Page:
Cristina Raimondo and Paulo Bittencourt provided the music at the breakfast
By all accounts, the visitors were delighted with the programs and the highly informative content of the sessions. Emily Pittman of Iroquois Ridge High School said, "I loved the personal touch we received at this open house: the splendid breakfast, the rose, the music. I hope to major in International Studies and found the question-and-answer session especially informative."
Another guest, Marley Higham, came with her mother and her aunt. "I am interested in studying French, drama and women's studies - all of which are offered on the Glendon campus”, she declared, and added “I found the 'admissions and finances' session particularly informative. I learned about grants and bursaries available to me that I wasn't even aware of." Marley's mother commented, "We didn't even have to ask the questions we had prepared, because the information sessions provided all the answers. What a great program." And Marley's aunt declared that she loved the campus and the presentations and was seriously considering registering as a part-time mature student. That would make Glendon a family affair for Marley Higham.
"I am particularly interested in the International Studies program, as well as the language and creative writing courses offered at Glendon", explained Jennifer Manderson of Sir William Mulock Secondary School in Newmarket. "There are so many excellent learning opportunities on this campus in all of these fields."
"I don't have any French so far", said Jessica Schafer of J. Clarke Richardson Secondary School in Ajax, "but I hope to learn some while studying English and teacher education, and Glendon seems to be the right place to do that."
From 11 a.m. for the rest of the day, visitors could join a campus tour and also a residence tour led by student ambassadors, who really knew their stuff. The guests appreciated having a chance to actually see the inside of the residences and some rooms, visiting the brand new art gallery, and getting a real look at campus life.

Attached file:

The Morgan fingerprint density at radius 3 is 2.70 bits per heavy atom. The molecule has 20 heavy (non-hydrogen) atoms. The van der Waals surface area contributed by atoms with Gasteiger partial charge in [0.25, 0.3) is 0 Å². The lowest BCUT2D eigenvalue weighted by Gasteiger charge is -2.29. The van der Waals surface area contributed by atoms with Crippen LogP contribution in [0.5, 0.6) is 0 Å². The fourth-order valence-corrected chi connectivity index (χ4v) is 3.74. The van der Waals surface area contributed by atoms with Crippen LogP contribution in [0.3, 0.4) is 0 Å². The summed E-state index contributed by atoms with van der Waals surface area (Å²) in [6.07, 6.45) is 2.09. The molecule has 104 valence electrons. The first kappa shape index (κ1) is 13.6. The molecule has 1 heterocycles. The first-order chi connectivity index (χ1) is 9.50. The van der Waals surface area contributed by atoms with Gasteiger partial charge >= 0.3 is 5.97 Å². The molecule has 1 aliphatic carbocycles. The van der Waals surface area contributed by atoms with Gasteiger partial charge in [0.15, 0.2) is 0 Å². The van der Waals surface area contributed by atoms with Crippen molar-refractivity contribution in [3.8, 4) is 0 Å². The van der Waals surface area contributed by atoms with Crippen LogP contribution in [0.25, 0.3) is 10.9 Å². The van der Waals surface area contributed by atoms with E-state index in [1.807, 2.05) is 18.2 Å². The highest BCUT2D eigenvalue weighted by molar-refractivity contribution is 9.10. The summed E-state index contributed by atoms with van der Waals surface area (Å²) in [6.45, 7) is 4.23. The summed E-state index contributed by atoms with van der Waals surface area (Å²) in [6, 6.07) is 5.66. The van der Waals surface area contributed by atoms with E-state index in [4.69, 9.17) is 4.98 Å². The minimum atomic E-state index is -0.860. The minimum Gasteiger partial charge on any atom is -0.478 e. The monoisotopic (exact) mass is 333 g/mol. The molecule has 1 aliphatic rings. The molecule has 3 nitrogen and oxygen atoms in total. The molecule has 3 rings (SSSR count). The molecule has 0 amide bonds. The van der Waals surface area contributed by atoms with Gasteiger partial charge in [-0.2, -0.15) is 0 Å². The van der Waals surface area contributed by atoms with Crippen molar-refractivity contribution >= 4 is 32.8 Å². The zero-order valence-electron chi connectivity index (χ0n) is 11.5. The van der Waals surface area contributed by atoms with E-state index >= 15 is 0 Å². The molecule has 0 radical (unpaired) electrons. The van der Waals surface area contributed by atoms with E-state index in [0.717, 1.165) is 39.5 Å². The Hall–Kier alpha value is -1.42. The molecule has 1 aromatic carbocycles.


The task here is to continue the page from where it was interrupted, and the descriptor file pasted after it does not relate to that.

The extensive information fair in the cafeteria welcomed visitors from 11 o’clock on, with tables for every academic program, and each student service. The tables were staffed by members of the teaching faculty and specialists working in the service areas, such as student security, career and personal counselling, athletics and the theatre. Representatives of student clubs were also in attendance.
The Information Fair in the cafeteria
Recruitment events, including this March Break Open House, are developed under the leadership of recruitment and liaison manager Isabelle Creusot, whose attention to detail and organizational skills are reflected in their success. Much praise is due to the entire recruitment and liaison team, Léa Bertrand, Dave Leavitt, Tobi Strohan and Carol Yorkden-Chamberlain and all the participating student ambassadors whose hard work and collaboration made this such a successful day.
Said one visitor at the end of the day, “I feel that I have a very good idea of what it’s like to be a Glendon student. I can’t wait to become one. “
Article submitted by Glendon communications officer Marika Kemeny